Mozilla 2016 Outlook: Promising Despite Funding, Competitive Woes
In 2015, Mozilla once again demonstrated why Firefox matters, perhaps most poignantly with the Firefox 42 browser release. All the major browser vendors today provide a private browsing mode, which doesn't track user history. However no other browser vendor provides tracking protection, which is what Firefox 42 introduces. Online advertisements and other Web content have the potential to track a user, which could be seen as a privacy concern. For years, Mozilla has helped lead efforts for "Do Not Track" (DNT), an opt-in technology that enables users to ask not to be tracked. Unfortunately, many Websites don't support DNT, which is why Tracking Protection is important. With Tracking Protection, instead of the users hoping that Websites will respect their choice not to be tracked, Firefox puts users back in control. In 2016, Mozilla will continue to face challenges as Microsoft's Edge, Google Chrome and Apple Safari all aim to grow their respective shares of the desktop and mobile browsing space. Mozilla will not be a player in the smartphone OS space in 2016, as it had hoped to be in 2015, but it isn't abandoning mobile. Firefox on Android and iOS will continue to push the promise of open-source powered browsing and user choice going forward. That's the great promise that Mozilla has always held from the days it split out from Netscape, through its challenges against the dominance of Microsoft's Internet Explorer and now in the era of the mobile Web. Mozilla's great promise is that of user choice and respect for user privacy. It's a promise that Mozilla is likely to keep in 2016 and for many years to come.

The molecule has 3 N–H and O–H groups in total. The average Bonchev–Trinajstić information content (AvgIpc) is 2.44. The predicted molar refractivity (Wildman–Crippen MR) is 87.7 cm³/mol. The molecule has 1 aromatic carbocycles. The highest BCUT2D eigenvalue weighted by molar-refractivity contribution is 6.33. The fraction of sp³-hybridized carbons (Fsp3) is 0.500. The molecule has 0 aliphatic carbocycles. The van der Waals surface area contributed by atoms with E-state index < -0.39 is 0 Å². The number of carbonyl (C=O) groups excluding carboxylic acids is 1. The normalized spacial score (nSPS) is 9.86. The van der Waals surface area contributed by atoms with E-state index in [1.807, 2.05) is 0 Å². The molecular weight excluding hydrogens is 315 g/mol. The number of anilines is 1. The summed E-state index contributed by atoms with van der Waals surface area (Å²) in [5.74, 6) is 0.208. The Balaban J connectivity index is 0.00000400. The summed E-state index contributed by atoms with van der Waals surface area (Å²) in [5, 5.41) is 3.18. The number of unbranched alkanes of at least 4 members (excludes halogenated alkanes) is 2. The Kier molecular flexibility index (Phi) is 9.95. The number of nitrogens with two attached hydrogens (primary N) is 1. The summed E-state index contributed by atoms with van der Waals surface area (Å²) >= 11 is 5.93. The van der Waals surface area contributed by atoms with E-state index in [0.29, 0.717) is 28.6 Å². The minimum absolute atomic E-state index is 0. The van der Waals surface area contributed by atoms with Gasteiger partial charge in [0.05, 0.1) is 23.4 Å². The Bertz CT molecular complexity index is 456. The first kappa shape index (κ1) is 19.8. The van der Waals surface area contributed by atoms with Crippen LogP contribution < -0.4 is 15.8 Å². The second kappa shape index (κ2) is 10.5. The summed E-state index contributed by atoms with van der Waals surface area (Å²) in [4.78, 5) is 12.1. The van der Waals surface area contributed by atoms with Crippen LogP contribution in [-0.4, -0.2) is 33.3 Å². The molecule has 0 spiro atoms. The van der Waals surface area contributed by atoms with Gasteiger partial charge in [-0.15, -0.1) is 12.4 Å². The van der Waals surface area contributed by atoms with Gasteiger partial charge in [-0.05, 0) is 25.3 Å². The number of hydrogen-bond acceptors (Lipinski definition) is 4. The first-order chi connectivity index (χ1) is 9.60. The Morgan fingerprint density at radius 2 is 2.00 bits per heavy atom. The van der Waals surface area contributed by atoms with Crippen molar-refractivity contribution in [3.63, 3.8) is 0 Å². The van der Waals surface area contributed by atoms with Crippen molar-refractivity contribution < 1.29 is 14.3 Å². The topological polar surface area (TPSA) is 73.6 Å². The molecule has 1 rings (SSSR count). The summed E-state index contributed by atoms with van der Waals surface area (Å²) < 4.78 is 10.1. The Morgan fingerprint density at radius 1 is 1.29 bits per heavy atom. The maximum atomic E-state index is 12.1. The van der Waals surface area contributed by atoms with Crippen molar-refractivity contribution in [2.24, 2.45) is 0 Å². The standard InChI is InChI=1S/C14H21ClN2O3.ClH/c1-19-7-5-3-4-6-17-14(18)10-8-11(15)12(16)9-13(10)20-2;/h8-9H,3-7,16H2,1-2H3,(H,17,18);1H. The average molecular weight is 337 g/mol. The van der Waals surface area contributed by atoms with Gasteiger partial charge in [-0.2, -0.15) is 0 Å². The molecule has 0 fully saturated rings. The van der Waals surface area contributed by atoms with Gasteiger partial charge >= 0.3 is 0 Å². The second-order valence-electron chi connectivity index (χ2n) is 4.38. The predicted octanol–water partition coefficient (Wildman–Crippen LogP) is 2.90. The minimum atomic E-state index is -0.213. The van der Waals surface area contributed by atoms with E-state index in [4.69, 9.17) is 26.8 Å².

Sean Michael Kerner is a senior editor at eWEEK and InternetNews.com. Follow him on Twitter @TechJournalist.